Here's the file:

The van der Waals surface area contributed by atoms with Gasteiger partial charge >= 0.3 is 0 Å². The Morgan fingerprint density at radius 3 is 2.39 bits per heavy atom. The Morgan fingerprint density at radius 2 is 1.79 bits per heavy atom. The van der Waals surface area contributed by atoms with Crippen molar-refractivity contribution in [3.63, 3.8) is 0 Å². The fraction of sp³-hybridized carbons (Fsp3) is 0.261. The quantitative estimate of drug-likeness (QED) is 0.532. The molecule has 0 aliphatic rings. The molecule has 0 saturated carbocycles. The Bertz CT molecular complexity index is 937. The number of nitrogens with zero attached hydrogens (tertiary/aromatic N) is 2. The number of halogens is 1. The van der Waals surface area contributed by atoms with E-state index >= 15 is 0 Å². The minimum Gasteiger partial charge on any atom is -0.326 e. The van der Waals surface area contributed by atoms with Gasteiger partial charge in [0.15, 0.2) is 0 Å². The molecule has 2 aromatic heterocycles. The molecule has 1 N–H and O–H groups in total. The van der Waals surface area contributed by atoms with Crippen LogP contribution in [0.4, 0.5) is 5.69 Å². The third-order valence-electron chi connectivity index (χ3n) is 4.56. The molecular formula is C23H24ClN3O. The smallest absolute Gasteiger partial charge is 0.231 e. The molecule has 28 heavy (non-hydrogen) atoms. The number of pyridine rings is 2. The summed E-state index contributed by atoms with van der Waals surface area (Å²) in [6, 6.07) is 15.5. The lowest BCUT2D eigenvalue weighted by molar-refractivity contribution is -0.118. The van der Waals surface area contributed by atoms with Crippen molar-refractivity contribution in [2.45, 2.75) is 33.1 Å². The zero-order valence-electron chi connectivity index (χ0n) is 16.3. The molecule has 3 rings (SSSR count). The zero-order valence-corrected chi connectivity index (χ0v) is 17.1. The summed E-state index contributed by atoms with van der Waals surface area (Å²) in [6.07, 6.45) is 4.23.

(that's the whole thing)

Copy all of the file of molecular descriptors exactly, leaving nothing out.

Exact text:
The van der Waals surface area contributed by atoms with Gasteiger partial charge >= 0.3 is 0 Å². The Morgan fingerprint density at radius 3 is 2.39 bits per heavy atom. The Morgan fingerprint density at radius 2 is 1.79 bits per heavy atom. The van der Waals surface area contributed by atoms with Crippen molar-refractivity contribution in [3.63, 3.8) is 0 Å². The fraction of sp³-hybridized carbons (Fsp3) is 0.261. The quantitative estimate of drug-likeness (QED) is 0.532. The molecule has 0 aliphatic rings. The molecule has 0 saturated carbocycles. The Bertz CT molecular complexity index is 937. The number of nitrogens with zero attached hydrogens (tertiary/aromatic N) is 2. The number of halogens is 1. The van der Waals surface area contributed by atoms with E-state index >= 15 is 0 Å². The minimum Gasteiger partial charge on any atom is -0.326 e. The van der Waals surface area contributed by atoms with Gasteiger partial charge in [0.15, 0.2) is 0 Å². The molecule has 2 aromatic heterocycles. The molecule has 1 N–H and O–H groups in total. The van der Waals surface area contributed by atoms with Crippen LogP contribution in [0.4, 0.5) is 5.69 Å². The third-order valence-electron chi connectivity index (χ3n) is 4.56. The molecular formula is C23H24ClN3O. The smallest absolute Gasteiger partial charge is 0.231 e. The molecule has 28 heavy (non-hydrogen) atoms. The number of pyridine rings is 2. The summed E-state index contributed by atoms with van der Waals surface area (Å²) in [6, 6.07) is 15.5. The lowest BCUT2D eigenvalue weighted by molar-refractivity contribution is -0.118. The van der Waals surface area contributed by atoms with Crippen molar-refractivity contribution in [2.45, 2.75) is 33.1 Å². The zero-order valence-electron chi connectivity index (χ0n) is 16.3. The molecule has 3 rings (SSSR count). The zero-order valence-corrected chi connectivity index (χ0v) is 17.1. The summed E-state index contributed by atoms with van der Waals surface area (Å²) in [6.07, 6.45) is 4.23.